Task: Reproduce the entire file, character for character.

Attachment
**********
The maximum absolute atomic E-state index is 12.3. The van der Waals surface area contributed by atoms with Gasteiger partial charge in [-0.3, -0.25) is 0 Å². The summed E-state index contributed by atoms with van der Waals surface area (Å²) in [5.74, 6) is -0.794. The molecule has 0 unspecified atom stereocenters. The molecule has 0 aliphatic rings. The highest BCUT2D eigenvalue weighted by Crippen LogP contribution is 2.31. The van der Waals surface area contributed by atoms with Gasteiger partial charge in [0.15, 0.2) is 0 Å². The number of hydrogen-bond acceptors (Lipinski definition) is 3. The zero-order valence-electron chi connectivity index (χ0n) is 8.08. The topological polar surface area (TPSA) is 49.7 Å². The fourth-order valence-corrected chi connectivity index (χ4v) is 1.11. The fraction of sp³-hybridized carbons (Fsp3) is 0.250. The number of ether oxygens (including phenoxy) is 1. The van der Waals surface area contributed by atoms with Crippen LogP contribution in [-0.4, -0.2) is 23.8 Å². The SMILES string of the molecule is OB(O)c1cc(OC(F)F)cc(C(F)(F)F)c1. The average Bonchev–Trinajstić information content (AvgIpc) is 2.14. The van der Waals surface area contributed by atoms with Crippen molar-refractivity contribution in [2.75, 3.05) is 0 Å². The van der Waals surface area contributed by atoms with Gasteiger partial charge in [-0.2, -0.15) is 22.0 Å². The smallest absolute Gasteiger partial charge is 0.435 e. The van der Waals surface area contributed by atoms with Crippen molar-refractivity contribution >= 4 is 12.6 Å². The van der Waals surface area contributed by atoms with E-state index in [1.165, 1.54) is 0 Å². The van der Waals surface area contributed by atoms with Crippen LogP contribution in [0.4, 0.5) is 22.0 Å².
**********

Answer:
The maximum absolute atomic E-state index is 12.3. The van der Waals surface area contributed by atoms with Gasteiger partial charge in [-0.3, -0.25) is 0 Å². The summed E-state index contributed by atoms with van der Waals surface area (Å²) in [5.74, 6) is -0.794. The molecule has 0 unspecified atom stereocenters. The molecule has 0 aliphatic rings. The highest BCUT2D eigenvalue weighted by Crippen LogP contribution is 2.31. The van der Waals surface area contributed by atoms with Gasteiger partial charge in [0.15, 0.2) is 0 Å². The number of hydrogen-bond acceptors (Lipinski definition) is 3. The zero-order valence-electron chi connectivity index (χ0n) is 8.08. The topological polar surface area (TPSA) is 49.7 Å². The fourth-order valence-corrected chi connectivity index (χ4v) is 1.11. The fraction of sp³-hybridized carbons (Fsp3) is 0.250. The number of ether oxygens (including phenoxy) is 1. The van der Waals surface area contributed by atoms with Crippen LogP contribution in [-0.4, -0.2) is 23.8 Å². The SMILES string of the molecule is OB(O)c1cc(OC(F)F)cc(C(F)(F)F)c1. The average Bonchev–Trinajstić information content (AvgIpc) is 2.14. The van der Waals surface area contributed by atoms with Crippen molar-refractivity contribution in [2.75, 3.05) is 0 Å². The van der Waals surface area contributed by atoms with Gasteiger partial charge in [-0.2, -0.15) is 22.0 Å². The smallest absolute Gasteiger partial charge is 0.435 e. The van der Waals surface area contributed by atoms with Crippen molar-refractivity contribution >= 4 is 12.6 Å². The van der Waals surface area contributed by atoms with E-state index in [1.165, 1.54) is 0 Å². The van der Waals surface area contributed by atoms with Crippen LogP contribution in [0.4, 0.5) is 22.0 Å².